It is common practice for employers to require departing employees to sign a statutory settlement agreement in order to waive statutory employment claims in return for a compensation sum. Unfortunately, it has never been possible to guarantee an entirely clean break in this way, as illustrated by a recent EAT ruling in Bathgate v Technip UK Ltd. The claimant in that case sought to bring an age discrimination claim based on facts occurring after the settlement agreement had been signed, ie a future claim which was therefore inevitably unknown to the parties at the time of entering into the agreement. The settlement agreement included a waiver of a list of claims referred to by generic description and statutory reference, including age discrimination, but the EAT held that this was ineffective to prevent the claim arising from events taking place after the agreement was signed. The statutory requirement that a settlement agreement identify the “particular complaint” could not be satisfied in relation to future claims which had not yet “arisen”, ie where the right of action had not yet emerged.
The ruling appears to render ineffective waivers based on future acts, even if they are fully anticipated by both parties but will post-date settlement. Although not entirely clear, parts of the reasoning may also suggest (obiter) that it is not possible to waive any statutory claims solely by using a list of types of complaint by generic type or statutory reference. Previous cases seemed to suggest that, although a list is not best practice, it might nevertheless work, certainly for claims the employee has actually intimated but also for those where the facts occur pre-settlement but the parties are unaware of the potential legal claim, and potentially even future claims which have not yet accrued if the waiver is sufficiently express. (The EAT here considered that those cases should be understood in context as much more limited.)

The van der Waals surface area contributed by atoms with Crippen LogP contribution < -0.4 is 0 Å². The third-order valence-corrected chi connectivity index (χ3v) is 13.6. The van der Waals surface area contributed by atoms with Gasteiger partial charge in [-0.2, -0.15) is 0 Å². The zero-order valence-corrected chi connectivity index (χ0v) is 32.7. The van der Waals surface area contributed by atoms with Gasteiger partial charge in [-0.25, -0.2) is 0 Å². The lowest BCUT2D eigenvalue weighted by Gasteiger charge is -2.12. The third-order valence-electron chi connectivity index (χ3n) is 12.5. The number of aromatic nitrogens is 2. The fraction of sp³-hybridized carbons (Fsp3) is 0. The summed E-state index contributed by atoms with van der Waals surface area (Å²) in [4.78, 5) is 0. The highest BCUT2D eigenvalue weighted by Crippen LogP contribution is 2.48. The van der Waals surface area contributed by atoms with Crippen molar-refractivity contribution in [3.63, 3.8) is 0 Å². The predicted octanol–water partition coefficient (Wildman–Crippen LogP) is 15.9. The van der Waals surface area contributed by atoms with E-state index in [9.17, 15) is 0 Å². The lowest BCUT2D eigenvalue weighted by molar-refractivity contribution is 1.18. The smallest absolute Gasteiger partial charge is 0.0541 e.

In the face of this continuing uncertainty, employers should ensure that where specific claims have been intimated, these are set out in detail in the settlement agreement waiver, separately from an additional and severable waiver of a list of types of claim, and should bear in mind that the latter maybe ineffective. Options which may deter but cannot prevent statutory claims could include including warranties or representations, or clawback clauses (given that waivers of unknown claims, save for personal injury claims, may still be still valid from a contract law perspective). Where there is a period between signing and termination, reaffirmations of waivers may be appropriate. And in some cases it may be worth considering the use of a COT3 agreement conciliated through Acas, where broader waivers can be effective (although note that the Court of Appeal is due to hear a case on this, Arvunescu v Quick Release, shortly).